A seriously ill Nubarashen inmate has launched a hunger strike as a protest against the prison administration's failure to provide him with proper medical treatment.
Hrachya Gevorgyan, who was sentenced in November, 2015, to 8 years in prison for hostage-taking, violence against a representative of authorities, and extortion, is suffering from chronic hepatitis C, chronic bronchitis, Parkinson's disease, and a pulmonary arterial hypertension; when eating or taking care of personal needs, the prisoner has to rely on the help of other inmates.
Gevorgyan's mother informed the activists of the Helsinki Association for Human Rights about her son's hunger strike Tuesday. On the same day, the activists contacted the office of the Armenian Ombudsman and the group of monitors conducting public oversight in the country's penitentiary institutions; however, the prisoner has yet to be visited by anyone or be provided with medical care.
Asya Sarkisova, the Head of the Violence Prevention Department of the Ombudsman's office, told the Helsinki Association that they are familiar with the case and have visited the prisoner a number of times. According to Gevorgyan's medical history, the official claimed, the prisoner has received the necessary treatment and medications, but “is always complaining for some reason.”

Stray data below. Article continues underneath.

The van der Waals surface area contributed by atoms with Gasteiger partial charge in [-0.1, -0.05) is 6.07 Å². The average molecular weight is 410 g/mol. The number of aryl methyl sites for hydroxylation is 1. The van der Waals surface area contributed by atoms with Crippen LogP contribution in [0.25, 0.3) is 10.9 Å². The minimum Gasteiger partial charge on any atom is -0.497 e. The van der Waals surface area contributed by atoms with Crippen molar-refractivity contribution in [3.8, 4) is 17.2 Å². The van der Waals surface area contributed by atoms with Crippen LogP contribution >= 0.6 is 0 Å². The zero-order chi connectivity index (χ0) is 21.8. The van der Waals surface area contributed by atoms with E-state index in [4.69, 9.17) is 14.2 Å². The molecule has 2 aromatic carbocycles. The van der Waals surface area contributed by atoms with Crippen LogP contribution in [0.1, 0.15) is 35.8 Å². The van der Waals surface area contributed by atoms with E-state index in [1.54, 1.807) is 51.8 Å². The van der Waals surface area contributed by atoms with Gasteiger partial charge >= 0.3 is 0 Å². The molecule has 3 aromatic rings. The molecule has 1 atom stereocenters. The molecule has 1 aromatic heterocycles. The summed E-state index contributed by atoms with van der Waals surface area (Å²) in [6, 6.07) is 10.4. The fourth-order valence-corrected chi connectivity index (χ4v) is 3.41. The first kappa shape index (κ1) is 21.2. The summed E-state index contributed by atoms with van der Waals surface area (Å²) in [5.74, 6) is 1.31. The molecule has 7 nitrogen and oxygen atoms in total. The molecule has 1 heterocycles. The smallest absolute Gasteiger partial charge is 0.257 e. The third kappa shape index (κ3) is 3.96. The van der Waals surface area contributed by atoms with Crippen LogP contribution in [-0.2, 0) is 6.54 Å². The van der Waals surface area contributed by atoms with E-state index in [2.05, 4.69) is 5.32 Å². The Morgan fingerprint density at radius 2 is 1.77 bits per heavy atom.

Recall, according to the indictment, Hrachya Gevorgyan and Garik Harutyunyan held hostage Hrachya Gevorgyan's wife, Naira Harutyunyan, and her son, a minor, asking for ransom from Naira's father. After they received the money, they released Naira and her son.
Gevorgyan, however, has denied the accusations during the entirety of the 4-year trial process; the defendant claims that Harutyunyan “organized a conspiracy” against him. He has also repeatedly stated that the former Chief of the Police Criminal Investigation Unit Artur Gevorgyan for three months attempted to convince him not to protest against the charges. Then, as stated by Gevorgyan, the former police chief decided to make threats to ensure the accused ceases his fight against the “illegality of the criminal case” against him. However, the RA Special Investigation Service did not find the convict's claims sufficient to open a criminal case against the police official.